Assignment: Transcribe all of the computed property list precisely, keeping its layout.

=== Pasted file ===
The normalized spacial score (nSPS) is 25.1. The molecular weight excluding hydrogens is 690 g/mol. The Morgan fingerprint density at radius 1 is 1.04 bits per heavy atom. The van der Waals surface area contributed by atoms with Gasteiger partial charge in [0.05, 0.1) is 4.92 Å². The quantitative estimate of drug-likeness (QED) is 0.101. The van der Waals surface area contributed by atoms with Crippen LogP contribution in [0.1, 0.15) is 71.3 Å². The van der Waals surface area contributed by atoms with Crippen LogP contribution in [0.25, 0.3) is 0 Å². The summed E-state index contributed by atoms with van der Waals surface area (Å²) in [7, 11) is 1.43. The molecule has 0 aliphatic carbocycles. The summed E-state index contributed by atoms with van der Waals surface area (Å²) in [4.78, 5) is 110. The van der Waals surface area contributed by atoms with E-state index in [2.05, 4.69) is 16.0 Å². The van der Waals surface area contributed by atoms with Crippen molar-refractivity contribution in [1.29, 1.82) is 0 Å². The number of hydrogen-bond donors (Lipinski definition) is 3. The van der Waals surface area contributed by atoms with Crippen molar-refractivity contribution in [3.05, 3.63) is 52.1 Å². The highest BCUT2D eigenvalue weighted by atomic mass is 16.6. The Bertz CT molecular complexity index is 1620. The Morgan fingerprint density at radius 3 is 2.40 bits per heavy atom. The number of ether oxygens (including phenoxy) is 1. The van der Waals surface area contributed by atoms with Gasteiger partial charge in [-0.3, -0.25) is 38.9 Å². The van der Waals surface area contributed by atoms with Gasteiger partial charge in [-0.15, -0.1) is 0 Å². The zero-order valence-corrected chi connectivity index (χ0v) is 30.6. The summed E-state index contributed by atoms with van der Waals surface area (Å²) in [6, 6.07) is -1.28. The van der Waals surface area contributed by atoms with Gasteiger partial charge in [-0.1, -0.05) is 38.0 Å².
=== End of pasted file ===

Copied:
The normalized spacial score (nSPS) is 25.1. The molecular weight excluding hydrogens is 690 g/mol. The Morgan fingerprint density at radius 1 is 1.04 bits per heavy atom. The van der Waals surface area contributed by atoms with Gasteiger partial charge in [0.05, 0.1) is 4.92 Å². The quantitative estimate of drug-likeness (QED) is 0.101. The van der Waals surface area contributed by atoms with Crippen LogP contribution in [0.1, 0.15) is 71.3 Å². The van der Waals surface area contributed by atoms with Crippen LogP contribution in [0.25, 0.3) is 0 Å². The summed E-state index contributed by atoms with van der Waals surface area (Å²) in [7, 11) is 1.43. The molecule has 0 aliphatic carbocycles. The summed E-state index contributed by atoms with van der Waals surface area (Å²) in [4.78, 5) is 110. The van der Waals surface area contributed by atoms with E-state index in [2.05, 4.69) is 16.0 Å². The van der Waals surface area contributed by atoms with Crippen molar-refractivity contribution in [1.29, 1.82) is 0 Å². The number of hydrogen-bond donors (Lipinski definition) is 3. The van der Waals surface area contributed by atoms with Crippen molar-refractivity contribution in [3.05, 3.63) is 52.1 Å². The highest BCUT2D eigenvalue weighted by atomic mass is 16.6. The Bertz CT molecular complexity index is 1620. The Morgan fingerprint density at radius 3 is 2.40 bits per heavy atom. The number of ether oxygens (including phenoxy) is 1. The van der Waals surface area contributed by atoms with Gasteiger partial charge in [-0.3, -0.25) is 38.9 Å². The van der Waals surface area contributed by atoms with Gasteiger partial charge in [-0.15, -0.1) is 0 Å². The zero-order valence-corrected chi connectivity index (χ0v) is 30.6. The summed E-state index contributed by atoms with van der Waals surface area (Å²) in [6, 6.07) is -1.28. The van der Waals surface area contributed by atoms with Gasteiger partial charge in [-0.1, -0.05) is 38.0 Å².